Monday, March 8, 2010

The Morning Reading: Margaret Atwood

I've a shelf of Margaret Atwood in my house: poems, stories and novels, novels, novels.

The Elegant Variation pointed this out, an article about a speech Atwood gave recently at Davidson College, printed in the Salisbury Post, written by Katie Scarvey:

Unafraid to poke fun at her younger self, Atwood shared her early life plan: to churn out money-making stories during the day and devote her evenings to crafting works of staggering genius.

She tried her hand at writing True Romance stories. She described the typical True Romance cover: a woman crying, and in the background, another woman in the arms of a man.

The plots were "not difficult to devise," she said. One man might work in a shoestore while "the other rides a motorcycle." The woman makes the wrong choice and then "something happens on the sofa."

"It was done with dots," Atwood said. "'And then we were one, dot dot dot ...'"

"I could do the plots," Atwood said, "but I could not do the dots."


She decided to get a degree and teach English. After that, her plan was to run away to France, "become an absinthe drinker," get tuberculosis and die young like Keats, having written works of staggering genius in a garret.

She was talked out of that, she said, by one of her professors, Northrop Frye, the famous literary theorist, who said, "Why don't you go to graduate school? You would probably get more work done that way."

He turned out to be right, she said.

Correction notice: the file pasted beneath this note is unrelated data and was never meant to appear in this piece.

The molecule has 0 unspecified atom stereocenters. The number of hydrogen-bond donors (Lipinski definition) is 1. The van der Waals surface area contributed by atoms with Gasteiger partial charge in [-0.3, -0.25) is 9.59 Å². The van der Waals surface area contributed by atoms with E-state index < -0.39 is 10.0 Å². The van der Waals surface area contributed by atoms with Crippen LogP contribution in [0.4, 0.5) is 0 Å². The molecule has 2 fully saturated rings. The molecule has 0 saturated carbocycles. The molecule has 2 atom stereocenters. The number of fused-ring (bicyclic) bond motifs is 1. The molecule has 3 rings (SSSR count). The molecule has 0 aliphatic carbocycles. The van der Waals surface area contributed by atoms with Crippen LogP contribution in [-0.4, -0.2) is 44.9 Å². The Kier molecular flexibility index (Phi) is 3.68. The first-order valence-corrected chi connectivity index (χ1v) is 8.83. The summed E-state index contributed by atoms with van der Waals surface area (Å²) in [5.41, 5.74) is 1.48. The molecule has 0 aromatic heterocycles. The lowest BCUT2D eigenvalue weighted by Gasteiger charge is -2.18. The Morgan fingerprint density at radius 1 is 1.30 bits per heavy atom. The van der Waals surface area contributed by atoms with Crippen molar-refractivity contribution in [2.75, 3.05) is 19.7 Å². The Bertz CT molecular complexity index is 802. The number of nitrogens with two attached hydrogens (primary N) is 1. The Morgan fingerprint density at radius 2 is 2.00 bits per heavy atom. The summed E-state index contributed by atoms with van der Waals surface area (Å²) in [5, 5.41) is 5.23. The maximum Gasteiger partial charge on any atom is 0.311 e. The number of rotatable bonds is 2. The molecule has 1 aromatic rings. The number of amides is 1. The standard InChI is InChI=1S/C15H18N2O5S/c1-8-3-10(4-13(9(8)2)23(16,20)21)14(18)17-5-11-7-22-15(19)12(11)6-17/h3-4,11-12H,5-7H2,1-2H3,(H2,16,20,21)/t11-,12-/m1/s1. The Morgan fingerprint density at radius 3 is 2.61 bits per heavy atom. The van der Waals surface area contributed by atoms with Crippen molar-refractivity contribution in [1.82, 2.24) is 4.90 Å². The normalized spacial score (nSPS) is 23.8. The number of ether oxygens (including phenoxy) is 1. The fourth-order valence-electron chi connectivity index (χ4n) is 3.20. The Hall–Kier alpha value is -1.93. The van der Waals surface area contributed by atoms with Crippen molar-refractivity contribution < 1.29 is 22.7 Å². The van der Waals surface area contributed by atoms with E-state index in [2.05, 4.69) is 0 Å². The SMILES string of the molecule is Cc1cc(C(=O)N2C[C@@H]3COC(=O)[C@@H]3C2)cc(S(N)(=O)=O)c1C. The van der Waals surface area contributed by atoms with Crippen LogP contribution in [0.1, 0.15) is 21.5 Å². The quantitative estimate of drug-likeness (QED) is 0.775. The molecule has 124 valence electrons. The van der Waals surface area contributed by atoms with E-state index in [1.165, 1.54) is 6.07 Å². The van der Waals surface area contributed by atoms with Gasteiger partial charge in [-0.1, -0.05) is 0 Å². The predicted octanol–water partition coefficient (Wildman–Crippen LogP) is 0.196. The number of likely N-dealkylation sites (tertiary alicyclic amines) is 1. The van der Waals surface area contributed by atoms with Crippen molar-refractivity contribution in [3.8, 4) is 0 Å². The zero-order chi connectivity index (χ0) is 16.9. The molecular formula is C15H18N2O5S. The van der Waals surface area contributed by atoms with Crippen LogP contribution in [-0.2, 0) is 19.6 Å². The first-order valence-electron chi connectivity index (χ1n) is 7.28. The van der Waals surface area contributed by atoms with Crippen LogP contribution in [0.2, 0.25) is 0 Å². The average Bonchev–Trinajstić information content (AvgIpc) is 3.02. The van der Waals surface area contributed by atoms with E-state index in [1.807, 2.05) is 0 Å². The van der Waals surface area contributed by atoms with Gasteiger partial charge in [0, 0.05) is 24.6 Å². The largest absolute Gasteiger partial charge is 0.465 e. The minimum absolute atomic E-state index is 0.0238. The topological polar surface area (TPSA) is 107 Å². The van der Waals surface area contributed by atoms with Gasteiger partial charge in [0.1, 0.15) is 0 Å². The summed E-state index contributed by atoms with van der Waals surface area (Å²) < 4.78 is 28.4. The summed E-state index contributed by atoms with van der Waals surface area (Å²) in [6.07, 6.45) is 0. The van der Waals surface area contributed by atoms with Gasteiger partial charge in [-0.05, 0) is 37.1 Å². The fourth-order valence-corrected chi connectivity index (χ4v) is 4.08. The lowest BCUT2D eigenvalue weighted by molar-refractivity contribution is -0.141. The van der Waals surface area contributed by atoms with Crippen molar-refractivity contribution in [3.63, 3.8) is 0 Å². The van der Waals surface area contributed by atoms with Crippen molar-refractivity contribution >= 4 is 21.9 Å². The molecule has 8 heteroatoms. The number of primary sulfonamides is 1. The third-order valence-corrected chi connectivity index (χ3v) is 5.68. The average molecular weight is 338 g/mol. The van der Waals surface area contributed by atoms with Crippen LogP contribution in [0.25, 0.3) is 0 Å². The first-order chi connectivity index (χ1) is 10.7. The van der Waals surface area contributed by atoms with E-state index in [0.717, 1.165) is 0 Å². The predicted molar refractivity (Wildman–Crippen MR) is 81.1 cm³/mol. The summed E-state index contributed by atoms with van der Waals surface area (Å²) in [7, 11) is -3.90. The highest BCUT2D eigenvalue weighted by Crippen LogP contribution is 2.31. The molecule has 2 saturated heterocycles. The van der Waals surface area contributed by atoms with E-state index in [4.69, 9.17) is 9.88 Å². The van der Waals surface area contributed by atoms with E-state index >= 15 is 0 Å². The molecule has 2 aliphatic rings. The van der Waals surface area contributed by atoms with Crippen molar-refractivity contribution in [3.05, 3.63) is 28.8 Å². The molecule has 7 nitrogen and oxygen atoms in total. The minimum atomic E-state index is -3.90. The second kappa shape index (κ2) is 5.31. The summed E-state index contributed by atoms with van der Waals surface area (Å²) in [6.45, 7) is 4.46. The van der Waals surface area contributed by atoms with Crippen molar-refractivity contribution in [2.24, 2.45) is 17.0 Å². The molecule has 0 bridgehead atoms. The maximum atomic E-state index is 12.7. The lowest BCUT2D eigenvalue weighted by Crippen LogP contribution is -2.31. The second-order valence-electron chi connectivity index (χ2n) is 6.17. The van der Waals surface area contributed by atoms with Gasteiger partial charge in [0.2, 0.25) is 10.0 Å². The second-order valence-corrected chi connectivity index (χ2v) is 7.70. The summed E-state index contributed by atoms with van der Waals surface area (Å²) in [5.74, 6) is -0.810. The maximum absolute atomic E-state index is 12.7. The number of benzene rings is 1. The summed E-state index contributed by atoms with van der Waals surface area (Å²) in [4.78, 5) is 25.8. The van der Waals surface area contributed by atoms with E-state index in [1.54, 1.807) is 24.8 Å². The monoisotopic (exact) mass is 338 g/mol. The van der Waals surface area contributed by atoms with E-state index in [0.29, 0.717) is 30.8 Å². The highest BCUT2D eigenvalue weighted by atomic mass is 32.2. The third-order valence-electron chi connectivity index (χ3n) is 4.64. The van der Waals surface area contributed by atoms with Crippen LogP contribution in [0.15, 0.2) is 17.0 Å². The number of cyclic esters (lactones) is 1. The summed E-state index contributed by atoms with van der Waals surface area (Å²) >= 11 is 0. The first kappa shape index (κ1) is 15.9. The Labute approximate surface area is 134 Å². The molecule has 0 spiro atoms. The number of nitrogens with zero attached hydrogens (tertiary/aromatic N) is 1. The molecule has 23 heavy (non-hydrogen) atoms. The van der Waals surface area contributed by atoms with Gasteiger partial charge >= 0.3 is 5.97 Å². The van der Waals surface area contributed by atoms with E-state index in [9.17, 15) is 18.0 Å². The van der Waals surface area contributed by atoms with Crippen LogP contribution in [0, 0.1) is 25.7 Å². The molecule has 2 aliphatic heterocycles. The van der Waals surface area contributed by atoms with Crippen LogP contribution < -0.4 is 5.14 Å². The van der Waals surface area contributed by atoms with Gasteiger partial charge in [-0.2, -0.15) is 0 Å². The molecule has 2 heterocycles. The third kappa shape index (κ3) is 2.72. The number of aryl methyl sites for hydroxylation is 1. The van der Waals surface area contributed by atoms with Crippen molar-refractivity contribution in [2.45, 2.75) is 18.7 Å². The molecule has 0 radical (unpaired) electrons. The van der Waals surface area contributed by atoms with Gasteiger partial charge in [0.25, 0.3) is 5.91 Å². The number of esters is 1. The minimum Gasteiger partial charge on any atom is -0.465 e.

She went to graduate school at Harvard. She pointed out that at the time the Harvard English department didn't hire women, and that female undergraduates were not allowed to use the Lamont Library, which housed the modern poetry collection. An aspiring poet, she discovered a tiny cache of Canadian poetry volumes in the library females were allowed to use — which happened to be adjacent to the witchcraft and demonology sections.

"My lifelong interest in the Salem Witch Trials was born in those stacks," she said.

As she talked about the trials, some of her political views filtered in, as she remarked that as questionable as the trials were, the Puritans at least conducted them "in a regular manner."

"They did not allow torture to elicit confessions," she said — her implication clearly that a certain country to the south of Canada had actually devolved in certain ways from the 17th century Puritans.

To read the rest, click here.


Margaret Atwood blogs? Who knew? Check out her blog, The Year of the Flood, by clicking here.

Apparently she twitters too - but I don't. You'll have to find her tweets on your own.

1 comment:

Robbi said...

How wonderful about Atwood and her phone. She says she has "a bad relationship with it." I sympathize. I wish I didn't have to have a cell phone at all.

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